Let's first dispel some misconceptions.
These guys don't live in igloos. And they don't run into polar bears on the way to school. Moose, maybe, but not polar bears.
Yes, Alaska is part of the United States. No, it's not over by Hawaii.
"Every time you tell somebody you're from Alaska, they have a list of questions that they've been wanting to ask somebody from Alaska, but they never got the chance to meet them," said Cordell Macon, a 6-foot-6 senior center on the East Anchorage High boys basketball team.
Hoops fans in Gwinnett have a chance this week to not only find out what life is like in the Last Frontier, but see how one Alaskan team compares to the local talent.
East Anchorage - perhaps not unknown after graduate Trajan Langdon became a star at Duke - made the 4,300-mile trek to Gwinnett to play in the prestigious Deep South Classic. It's the farthest any team has traveled in the tournament's 15-year history and the farthest most of these boys have ever been east.
Macon had never been past Minnesota and matched that when the team changed planes Monday evening. It was a six-hour flight from Anchorage to Minneapolis, Minn., and another two hours to Atlanta's Hartsfield-Jackson International Airport.
A long way to go - especially when airplane seats aren't designed for people the size of basketball players.
But after stretching out a little and adjusting to a four-hour time difference, the pluses for a trip like this far outweigh the minuses.
Basketball season in Alaska doesn't get going until after the holiday break. Coming in, East Anchorage had played in only one other tournament and posted a 3-1 record there. The Thunderbirds, who play in Alaska's highest classification and finished sixth in the state last year, won their first game of the Deep South on Tuesday against Landmark Christian and fell to co-host Brookwood on Wednesday.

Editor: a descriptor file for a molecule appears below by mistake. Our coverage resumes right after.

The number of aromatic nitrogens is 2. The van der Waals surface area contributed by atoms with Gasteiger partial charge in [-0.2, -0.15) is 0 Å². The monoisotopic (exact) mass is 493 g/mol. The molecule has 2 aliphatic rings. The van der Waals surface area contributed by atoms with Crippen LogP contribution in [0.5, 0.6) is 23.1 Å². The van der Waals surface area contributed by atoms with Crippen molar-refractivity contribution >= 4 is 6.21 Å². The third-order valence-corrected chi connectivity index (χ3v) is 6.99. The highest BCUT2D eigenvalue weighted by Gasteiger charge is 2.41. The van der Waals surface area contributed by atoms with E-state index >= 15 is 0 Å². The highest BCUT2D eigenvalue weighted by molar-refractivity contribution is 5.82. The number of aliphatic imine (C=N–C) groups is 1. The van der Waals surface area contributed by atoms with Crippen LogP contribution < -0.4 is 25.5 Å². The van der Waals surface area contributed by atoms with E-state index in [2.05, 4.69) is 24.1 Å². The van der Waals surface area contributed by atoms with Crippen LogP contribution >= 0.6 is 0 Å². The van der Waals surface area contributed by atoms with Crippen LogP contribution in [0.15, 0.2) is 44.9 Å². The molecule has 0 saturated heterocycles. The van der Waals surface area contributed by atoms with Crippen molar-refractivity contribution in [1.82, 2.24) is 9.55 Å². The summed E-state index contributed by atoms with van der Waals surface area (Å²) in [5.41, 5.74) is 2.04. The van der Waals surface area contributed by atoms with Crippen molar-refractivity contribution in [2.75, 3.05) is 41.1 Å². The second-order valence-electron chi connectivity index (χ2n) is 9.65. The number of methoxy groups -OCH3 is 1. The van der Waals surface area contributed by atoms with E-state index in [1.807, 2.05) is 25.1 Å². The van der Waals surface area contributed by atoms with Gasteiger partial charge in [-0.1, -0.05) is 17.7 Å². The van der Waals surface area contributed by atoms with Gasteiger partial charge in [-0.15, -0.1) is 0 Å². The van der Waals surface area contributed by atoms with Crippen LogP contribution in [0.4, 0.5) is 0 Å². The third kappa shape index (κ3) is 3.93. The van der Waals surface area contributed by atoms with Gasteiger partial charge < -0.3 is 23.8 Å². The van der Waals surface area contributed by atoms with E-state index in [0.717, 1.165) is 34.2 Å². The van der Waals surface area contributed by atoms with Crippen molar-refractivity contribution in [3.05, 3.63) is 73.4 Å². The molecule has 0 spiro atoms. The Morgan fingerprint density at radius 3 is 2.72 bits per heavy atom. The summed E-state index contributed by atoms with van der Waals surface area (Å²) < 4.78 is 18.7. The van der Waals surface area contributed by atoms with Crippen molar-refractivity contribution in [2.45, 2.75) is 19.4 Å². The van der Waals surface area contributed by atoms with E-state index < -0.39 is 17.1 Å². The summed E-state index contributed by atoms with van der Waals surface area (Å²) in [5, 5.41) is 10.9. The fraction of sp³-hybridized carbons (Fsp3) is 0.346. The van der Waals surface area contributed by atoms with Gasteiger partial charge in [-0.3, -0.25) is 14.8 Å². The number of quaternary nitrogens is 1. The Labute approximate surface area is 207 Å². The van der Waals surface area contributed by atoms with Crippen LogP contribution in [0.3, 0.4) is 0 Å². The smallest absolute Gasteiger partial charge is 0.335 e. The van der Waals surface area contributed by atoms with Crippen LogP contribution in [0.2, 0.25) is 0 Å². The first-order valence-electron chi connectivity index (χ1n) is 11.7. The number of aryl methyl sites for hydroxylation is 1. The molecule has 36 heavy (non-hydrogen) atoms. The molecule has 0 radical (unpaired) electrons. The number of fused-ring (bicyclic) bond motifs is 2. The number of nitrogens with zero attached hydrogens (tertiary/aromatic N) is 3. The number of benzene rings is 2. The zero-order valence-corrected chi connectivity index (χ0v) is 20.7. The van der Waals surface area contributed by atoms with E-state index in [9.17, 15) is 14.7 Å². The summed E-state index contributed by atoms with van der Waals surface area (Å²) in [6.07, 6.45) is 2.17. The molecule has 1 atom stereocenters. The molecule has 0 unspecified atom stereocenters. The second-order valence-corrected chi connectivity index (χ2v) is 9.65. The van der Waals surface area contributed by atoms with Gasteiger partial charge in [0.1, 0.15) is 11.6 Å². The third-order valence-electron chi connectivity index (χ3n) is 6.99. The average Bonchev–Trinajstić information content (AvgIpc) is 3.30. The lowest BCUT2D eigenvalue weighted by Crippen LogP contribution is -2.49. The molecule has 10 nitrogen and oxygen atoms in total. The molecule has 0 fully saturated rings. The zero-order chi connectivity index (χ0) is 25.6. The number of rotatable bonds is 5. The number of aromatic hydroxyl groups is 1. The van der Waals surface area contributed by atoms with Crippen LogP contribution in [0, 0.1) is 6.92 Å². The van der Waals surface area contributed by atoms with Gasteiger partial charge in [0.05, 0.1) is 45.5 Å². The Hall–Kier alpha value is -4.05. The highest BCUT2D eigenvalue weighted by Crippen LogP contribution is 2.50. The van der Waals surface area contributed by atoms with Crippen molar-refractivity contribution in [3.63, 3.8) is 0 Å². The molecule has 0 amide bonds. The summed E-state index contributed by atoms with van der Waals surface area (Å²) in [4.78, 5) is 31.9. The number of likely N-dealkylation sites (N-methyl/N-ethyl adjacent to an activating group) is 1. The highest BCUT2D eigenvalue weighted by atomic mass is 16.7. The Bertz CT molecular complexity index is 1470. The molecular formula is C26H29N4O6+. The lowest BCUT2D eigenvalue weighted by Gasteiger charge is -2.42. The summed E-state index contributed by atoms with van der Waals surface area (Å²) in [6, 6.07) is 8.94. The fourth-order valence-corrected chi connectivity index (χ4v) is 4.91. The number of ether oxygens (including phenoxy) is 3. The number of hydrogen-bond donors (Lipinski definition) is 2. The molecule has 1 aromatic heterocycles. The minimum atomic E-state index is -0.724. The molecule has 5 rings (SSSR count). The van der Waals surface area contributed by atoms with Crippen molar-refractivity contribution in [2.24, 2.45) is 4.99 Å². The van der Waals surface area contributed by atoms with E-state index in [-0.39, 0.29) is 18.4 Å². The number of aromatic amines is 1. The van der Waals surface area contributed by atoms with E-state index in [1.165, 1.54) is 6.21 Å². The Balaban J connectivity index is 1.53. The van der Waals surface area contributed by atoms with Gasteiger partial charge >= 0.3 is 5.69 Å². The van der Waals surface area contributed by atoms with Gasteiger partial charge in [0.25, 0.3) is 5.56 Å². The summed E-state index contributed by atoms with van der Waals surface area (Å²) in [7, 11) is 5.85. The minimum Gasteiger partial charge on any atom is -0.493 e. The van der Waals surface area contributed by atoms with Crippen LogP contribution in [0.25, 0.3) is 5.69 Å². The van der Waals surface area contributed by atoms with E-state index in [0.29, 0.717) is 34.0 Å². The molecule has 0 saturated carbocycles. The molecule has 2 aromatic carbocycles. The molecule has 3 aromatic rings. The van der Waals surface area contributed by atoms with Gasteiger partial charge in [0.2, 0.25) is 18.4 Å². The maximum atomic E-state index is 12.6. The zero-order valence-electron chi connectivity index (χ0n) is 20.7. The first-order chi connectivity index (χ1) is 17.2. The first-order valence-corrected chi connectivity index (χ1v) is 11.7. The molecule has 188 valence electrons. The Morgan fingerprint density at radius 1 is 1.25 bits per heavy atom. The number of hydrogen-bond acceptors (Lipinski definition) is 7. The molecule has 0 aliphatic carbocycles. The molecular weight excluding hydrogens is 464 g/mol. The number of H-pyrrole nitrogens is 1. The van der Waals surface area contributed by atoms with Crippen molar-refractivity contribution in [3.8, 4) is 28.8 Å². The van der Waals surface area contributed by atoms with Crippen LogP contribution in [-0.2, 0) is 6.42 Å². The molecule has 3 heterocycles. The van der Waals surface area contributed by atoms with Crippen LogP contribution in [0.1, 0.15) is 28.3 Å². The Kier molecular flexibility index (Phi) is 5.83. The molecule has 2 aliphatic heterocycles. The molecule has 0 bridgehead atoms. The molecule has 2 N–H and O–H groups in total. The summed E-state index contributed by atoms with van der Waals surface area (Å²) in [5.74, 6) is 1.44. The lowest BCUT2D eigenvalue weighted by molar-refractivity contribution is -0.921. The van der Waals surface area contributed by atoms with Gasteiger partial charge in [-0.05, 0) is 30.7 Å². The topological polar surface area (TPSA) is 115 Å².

"It's actually a real big thing for the kids to get out and for us to come down here," said Macon, who has committed to play football at Colorado State. "Then we get our team going against better competition, which makes us play better so when we go back to Alaska, we can bring something back.
"The season doesn't start until January, so if you don't get out, then basically in Alaska you're practicing for the month of December. You might as well get out and get some game experience."
Head coach Fred Young, who graduated from Northside (now known as North Atlanta) in Fulton County, and a couple of his players knew the competition here would be fierce.
Dennis and Damar Wilson grew up in Augusta before moving to Anchorage three years ago when their father was transferred to a military base there.
Young let his players vote on which tournament they wanted to go to during the winter break.
"The guys are pumped up," Young said. "They turned down a tourney in Hawaii to come here.
"For us, this is a stepping stone for our season. It's time to work out a lot of the kinks and come back ready."
The Wilsons talked up the Deep South, which they knew would feature ranked teams and plenty of college scouts.
"I just told them about how it is and the competition down here being better than in Alaska," said Damar, a junior forward.
It also gave the Wilsons a chance to spend Christmas with family and the rest of the team to check out some of the Atlanta sights. They were playing it by ear, but the aquarium and shopping were high on the to-do list.
It's mostly about what they can get done on the court, though.
"It's definitely about basketball, getting scouted and stuff like that," Macon said. "You've gotta get your name out on the street.
"It's good competition. We knew there would be some ranked teams here to play against. We wanted to come here and play against the big boys."
The Thunderbirds should be well prepared for the start of their season after this week's round of games - and maybe they'll be able to dispel some misconceptions about Alaska while they're here.
"It's nothing like here," said a smiling Damar, of Anchorage. "But it's civilized."
What, no polar bears?